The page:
Isro had in October last year launched the first batch of 36 satellites from Satish Dhawan Space Centre in Sriharikota.
New Delhi,UPDATED: Jan 25, 2023 17:29 IST
OneWeb had signed up with Isro and SpaceX after Russia denied launch services. (Photo: Isro)
By India Today Web Desk: Months after OneWeb launched a batch of satellites with the Indian Space Research Organisation (Isro), the UK-based company sent the second batch to India. The second batch of 36 satellites left the company’s UK facility on Wednesday on an Antonov aircraft.
The satellites are likely to be launched by ISRO on LVM-3 in March this year. Isro had redesignated the GSLV-MkIII launch vehicles as LVM-3 for the launch.
“Our satellites have now been loaded ahead of our upcoming launch with Isro. This is the final time we will load up an Antonov aircraft with our satellites for Gen1, demonstrating how close we are to truly global connectivity,” OneWeb said in a tweet as the aircraft took off.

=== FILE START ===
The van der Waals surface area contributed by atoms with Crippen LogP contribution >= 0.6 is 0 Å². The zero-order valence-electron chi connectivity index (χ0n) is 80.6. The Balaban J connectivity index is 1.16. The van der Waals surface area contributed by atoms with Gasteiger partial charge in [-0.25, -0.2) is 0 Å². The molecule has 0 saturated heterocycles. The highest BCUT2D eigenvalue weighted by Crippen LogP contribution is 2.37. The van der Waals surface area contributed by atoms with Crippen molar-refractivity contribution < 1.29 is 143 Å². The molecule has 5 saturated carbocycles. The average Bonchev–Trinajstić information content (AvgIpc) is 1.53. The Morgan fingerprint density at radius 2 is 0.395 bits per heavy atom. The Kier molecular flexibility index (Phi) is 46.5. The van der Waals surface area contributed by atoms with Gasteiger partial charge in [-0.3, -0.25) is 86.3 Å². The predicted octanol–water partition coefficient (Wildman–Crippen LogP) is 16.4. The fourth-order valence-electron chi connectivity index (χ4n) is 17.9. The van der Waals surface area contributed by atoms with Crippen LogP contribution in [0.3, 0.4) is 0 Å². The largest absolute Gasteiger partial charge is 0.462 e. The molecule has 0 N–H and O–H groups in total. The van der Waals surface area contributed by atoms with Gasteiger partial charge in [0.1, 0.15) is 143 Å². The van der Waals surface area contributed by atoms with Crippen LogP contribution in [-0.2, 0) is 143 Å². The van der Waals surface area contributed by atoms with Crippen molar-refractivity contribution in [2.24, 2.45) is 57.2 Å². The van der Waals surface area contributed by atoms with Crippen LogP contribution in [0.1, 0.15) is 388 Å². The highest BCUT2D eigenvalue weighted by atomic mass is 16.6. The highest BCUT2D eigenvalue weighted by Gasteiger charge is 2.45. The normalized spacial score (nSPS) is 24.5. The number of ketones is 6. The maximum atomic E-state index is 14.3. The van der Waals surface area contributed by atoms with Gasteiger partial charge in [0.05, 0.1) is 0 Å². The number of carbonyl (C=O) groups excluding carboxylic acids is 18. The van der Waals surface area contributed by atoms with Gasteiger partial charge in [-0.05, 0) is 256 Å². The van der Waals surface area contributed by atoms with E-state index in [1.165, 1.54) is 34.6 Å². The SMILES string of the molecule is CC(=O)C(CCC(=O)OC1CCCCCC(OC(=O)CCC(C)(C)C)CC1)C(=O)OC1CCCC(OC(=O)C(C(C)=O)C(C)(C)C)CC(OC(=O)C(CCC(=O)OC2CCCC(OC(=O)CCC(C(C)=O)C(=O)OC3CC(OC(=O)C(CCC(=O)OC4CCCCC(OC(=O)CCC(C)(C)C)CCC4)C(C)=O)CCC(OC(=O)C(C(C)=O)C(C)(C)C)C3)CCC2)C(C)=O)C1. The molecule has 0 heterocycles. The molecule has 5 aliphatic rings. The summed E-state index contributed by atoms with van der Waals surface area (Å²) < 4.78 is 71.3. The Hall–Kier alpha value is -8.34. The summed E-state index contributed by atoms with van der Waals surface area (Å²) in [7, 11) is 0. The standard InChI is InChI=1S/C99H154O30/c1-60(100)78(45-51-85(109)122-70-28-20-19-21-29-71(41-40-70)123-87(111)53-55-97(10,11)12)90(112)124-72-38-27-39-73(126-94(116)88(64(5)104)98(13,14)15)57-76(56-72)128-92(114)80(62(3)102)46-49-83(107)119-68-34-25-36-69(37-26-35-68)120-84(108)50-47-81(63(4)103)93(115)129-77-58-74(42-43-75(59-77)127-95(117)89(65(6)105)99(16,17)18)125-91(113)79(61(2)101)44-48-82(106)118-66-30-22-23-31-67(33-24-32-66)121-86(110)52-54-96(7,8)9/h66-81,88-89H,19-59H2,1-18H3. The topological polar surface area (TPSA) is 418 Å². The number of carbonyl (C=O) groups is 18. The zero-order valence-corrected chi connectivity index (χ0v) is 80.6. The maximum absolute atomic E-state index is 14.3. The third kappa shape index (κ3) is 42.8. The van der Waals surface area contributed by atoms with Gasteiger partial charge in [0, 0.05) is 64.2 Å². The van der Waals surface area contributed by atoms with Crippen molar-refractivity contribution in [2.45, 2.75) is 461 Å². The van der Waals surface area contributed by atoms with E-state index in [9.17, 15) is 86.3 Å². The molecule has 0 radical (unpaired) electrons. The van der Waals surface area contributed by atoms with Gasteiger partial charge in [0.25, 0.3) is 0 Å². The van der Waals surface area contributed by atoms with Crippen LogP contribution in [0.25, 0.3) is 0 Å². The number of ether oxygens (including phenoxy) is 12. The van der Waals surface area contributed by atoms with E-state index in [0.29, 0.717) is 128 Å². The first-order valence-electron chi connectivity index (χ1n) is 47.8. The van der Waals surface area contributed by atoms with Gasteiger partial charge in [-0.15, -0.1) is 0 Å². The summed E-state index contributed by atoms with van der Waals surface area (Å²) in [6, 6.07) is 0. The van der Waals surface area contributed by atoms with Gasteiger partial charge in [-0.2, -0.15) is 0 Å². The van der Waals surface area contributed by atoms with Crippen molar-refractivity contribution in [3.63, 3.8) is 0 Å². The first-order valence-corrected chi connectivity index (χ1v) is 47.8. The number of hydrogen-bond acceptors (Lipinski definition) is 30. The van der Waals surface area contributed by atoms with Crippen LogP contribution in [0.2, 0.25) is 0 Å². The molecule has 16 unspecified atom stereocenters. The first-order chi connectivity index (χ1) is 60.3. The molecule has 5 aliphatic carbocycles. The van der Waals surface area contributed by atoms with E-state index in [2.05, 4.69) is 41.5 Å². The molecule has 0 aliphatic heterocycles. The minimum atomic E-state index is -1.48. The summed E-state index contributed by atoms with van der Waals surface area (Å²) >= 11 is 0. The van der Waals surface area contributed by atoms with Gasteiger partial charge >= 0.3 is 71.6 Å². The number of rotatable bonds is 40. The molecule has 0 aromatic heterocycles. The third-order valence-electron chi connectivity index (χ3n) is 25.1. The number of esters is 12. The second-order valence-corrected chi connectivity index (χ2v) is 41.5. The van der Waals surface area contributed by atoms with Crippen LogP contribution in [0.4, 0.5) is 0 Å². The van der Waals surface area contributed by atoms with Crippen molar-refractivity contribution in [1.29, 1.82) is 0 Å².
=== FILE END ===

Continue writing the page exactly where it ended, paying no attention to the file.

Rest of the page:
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Isro had in October last year launched the first batch of 36 satellites from Satish Dhawan Space Centre in Sriharikota. The launch is part of two launch service contracts with M/s Network Access Associated Limited (M/s OneWeb) to launch the satellites.
OneWeb recently completed its 16th launch to date, on a Falcon 9 rocket from SpaceX in Florida, to bring its total constellation to 542 satellites – more than 80% of its Gen1 constellation. “OneWeb remains on track to initiate global coverage in 2023, while its connectivity solutions are already live in the wider Arctic region including Canada, Alaska, the UK, and beyond,” the company said in a statement.
Once the satellites reach India, they will be mated and integrated with the LVM-3 and subjected to key tests to check the validity of the mission.
OneWeb had signed up with Isro and SpaceX after Russia denied launch services following the Ukraine war and sanctions from western countries. The Soyuz rocket was rolled out on the launch at the Russia-operated Baikonur Cosmodrome in Kazakhstan when the Russian space agency laid out demands in front of the UK government in order to launch the satellite.
The demands included a guarantee that OneWeb satellites will not be used for military purposes, and that the UK government withdraw as a shareholder from OneWeb.
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